Flooding from Intense Rainfall

Flooding from Intense Rainfall

Several members of the DARE team were involved in the  NERC Flooding from Intense Rainfall (FFIR) programme open event, held at the Royal Society in London on 27 November 2018.

Dr Linda Speight, FFIR Policy and Impact officer wrote this overview of the event.

Over 3 million households are at risk of surface water flooding in the UK and this number is set to rise in the future. Surface water flood events happen quickly and affect small areas, the surrounding region may not see any rainfall at all. This makes them difficult to forecast.

Through the NERC funded Flooding from Intense Rainfall programme (FFIR), meteorologists, hydrologists, scientists, consultants and operational experts are working together to reduce the risks of damage and loss of life caused by surface water and flash floods.

The research includes everything from historic newspaper archives to drones and high speed computers. It has identified places vulnerable to flash flooding, developed new techniques for monitoring rivers during flood events, improved weather forecasts for intense rainfall and demonstrated the potential for real time simulation of floods in urban areas. Importantly the five year programme has helped improve communication between people in the hydrology and meteorological research communities. This will have lasting benefits into the future.

At the programme showcase event at the Royal Society in November 2018 there was a hands on opportunity to interact with the challenges of flooding from intense rainfall. Alongside presentations and an expert panel debate, participants could immerse themselves in a virtual reality simulation of a flash flood, watch convective rainfall develop on a giant forecast globe and share their thoughts on the modelling and communication chains that underpin flood forecasting.

A short video about the programme is available here

 

Or you can find out more details at http://blogs.reading.ac.uk/flooding/

Dr Sam Illingworth from Manchester Metropolitan University responded to the event with poetry:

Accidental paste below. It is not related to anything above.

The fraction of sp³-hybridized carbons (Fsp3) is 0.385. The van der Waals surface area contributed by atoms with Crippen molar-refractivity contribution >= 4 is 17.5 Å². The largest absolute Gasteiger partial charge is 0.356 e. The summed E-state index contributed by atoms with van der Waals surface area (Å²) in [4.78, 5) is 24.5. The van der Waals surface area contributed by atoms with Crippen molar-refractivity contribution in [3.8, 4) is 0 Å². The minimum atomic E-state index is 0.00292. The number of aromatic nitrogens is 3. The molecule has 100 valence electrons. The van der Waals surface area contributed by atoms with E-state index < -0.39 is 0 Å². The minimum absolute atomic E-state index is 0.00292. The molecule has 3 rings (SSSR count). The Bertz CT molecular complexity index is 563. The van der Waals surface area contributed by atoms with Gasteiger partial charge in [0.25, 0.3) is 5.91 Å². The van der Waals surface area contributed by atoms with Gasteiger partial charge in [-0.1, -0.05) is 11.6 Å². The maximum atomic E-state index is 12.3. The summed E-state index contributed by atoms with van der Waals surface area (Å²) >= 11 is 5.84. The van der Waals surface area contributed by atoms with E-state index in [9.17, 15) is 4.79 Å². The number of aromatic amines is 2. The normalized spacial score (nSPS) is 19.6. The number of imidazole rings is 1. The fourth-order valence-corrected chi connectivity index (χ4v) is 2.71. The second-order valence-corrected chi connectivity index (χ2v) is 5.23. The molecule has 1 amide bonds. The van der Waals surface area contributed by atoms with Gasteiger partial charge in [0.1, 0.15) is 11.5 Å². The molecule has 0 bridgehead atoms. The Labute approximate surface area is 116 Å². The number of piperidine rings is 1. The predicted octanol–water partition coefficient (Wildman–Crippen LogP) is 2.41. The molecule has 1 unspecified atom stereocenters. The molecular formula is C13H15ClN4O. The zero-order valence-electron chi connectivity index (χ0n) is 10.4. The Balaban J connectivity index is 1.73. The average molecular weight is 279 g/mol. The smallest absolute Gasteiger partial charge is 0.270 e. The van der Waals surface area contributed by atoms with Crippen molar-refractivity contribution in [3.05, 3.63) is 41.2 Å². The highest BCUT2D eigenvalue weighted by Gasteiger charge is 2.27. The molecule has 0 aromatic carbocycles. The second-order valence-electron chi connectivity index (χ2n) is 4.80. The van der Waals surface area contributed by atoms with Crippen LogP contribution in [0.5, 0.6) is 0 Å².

After the Flood

 

When I thought of floods

I thought of the heavens breaking forth

In biblical proportions.

Forty days and forty nights of rain.

I thought of Boxing Day 2015;

The pain in my left hand as I scooped

Dirty water out of my in-law’s outhouse

Using nothing

More than a gravy boat and lashings

Of dampened Christmas spirit.

 

When I thought of floods

I thought about days of sustained rainfall.

It never even crossed my mind that Surface water flooding

Or thunderstorms could decimate the land

In hours;

Not days.

 

When I thought of floods

I thought about rain gauges and sandbags;

I didn’t think about how convective events form,

How soil moisture could be used to forecast flow,

Or how our future of flood defence

Could ever be bound to our arid past.

To my great shame I did not even consider:

The conditioning of least-squares problems in variational data assimilation.

 

When I thought of floods

I thought of observations;

Of closing the floodgates after the horse had bolted.

Observations that masked an inevitable inability

To adapt to our environments.

I thought of shattered communities,

Broken apart not just by the unrelenting force of the rising waters

But by the isolation and helplessness of being

Told to sit and wait in silence

For the cavalry to arrive.

 

But now….

Now when I think of floods

I think of our improved knowledge of catchment susceptibility,

And how this will help decision makers

Identify locations at risk of flooding.

I think of being able to forecast a flood event in real time,

And how this will enable better decision making and communication.

 

But most of all I think about people.

Of end-to-end-forecasting, knowledge sharing, and upstream engagement.

I think about how flood chronologies can

Provide a powerful data set

To develop storylines around flood histories;

Histories which can be used to engage local communities.

And how these communities can not only learn

To be resilient,

But can help to build the resilience

That we need;

To stop us all

From being washed away.